Dr. Graham Pearson uses Diamonds as a Scientific Window into the Earth
This article was originally written and submitted as part of a Canada 150 Project, the Innovation Storybook, to crowdsource stories of Canadian innovation with partners across Canada. The content has since been migrated to Ingenium’s Channel, a digital hub featuring curated content related to science, technology and innovation.
The University of Alberta has one of the world’s top diamond research groups, and at the heart of it is 2016 ASTech Awards Finalist for Leadership in Science Dr. Graham Pearson. His work with diamonds has been responsible for several revolutionary innovations within the industry, and has led to Pearson becoming known as the world’s leading scientist in diamond studies.
Diamonds are far more useful than jewelry fans would believe. As Pearson explains, “we use diamonds as scientific windows into the deep Earth. They give a unique picture of parts of the Earth that would otherwise be impossible to access.”
Diamonds provide this unique view of the Earth through their specific minerals, such as ringwoodite. In 2014, Pearson’s team was the first group in the world to collect a ringwoodite sample. At very high pressure, this mineral makes up most of the Earth’s structure from 520 km to 670 km beneath the surface. Despite its abundant supply, ringwoodite had never been observed above the Earth’s surface due to its high pressure characteristics.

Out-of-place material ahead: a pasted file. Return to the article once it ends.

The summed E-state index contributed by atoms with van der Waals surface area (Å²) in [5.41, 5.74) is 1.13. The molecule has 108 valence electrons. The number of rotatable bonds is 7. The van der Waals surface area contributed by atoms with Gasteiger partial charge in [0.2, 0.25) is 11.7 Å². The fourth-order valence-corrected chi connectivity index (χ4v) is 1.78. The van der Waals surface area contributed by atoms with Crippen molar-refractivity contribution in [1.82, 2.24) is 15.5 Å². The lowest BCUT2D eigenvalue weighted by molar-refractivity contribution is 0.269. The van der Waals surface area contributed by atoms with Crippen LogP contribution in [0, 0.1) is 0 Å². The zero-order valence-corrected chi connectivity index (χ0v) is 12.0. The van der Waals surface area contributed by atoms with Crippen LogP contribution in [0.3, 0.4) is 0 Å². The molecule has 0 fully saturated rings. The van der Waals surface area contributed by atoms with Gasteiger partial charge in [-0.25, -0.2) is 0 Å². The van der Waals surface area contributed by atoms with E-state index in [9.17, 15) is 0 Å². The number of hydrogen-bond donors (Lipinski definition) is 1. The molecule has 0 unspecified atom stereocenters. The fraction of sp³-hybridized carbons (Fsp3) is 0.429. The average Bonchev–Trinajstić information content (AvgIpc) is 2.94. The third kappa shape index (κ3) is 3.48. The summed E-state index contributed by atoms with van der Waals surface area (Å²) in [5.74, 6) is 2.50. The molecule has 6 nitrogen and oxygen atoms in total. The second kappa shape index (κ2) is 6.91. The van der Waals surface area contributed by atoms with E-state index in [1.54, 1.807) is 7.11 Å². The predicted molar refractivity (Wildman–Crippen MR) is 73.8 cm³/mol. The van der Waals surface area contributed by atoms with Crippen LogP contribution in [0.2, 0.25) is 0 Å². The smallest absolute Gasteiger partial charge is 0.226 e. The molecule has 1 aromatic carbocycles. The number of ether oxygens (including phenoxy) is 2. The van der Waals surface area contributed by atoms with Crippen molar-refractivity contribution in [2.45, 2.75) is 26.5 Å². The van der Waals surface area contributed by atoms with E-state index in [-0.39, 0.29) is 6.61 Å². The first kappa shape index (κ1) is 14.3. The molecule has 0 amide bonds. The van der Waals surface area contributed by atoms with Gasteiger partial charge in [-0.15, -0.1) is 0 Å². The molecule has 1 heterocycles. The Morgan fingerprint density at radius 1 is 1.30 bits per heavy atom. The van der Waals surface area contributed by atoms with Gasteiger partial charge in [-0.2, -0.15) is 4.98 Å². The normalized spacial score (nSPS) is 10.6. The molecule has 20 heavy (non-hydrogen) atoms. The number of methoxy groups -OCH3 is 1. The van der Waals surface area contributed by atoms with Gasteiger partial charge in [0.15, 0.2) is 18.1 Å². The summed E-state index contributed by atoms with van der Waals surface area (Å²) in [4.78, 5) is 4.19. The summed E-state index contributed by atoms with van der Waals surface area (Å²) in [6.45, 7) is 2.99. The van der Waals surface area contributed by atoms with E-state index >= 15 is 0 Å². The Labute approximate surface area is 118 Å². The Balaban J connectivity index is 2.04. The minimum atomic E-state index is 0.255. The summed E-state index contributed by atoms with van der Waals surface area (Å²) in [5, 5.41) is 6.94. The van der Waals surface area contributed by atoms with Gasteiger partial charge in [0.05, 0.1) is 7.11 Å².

“Ringwoodite is a high pressure form of the mineral olivine, and due to the extreme pressures it’s crystalline structure is modified,” explains Pearson. “So if you extracted ringwoodite from within the Earth and brought it up to the surface, it would revert back into olivine.”
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Congratulations 2016 ASTech Awards Finalist Dr.Graham Pearson. Find out more about his innovative work with diamonds and geology in this short video profile.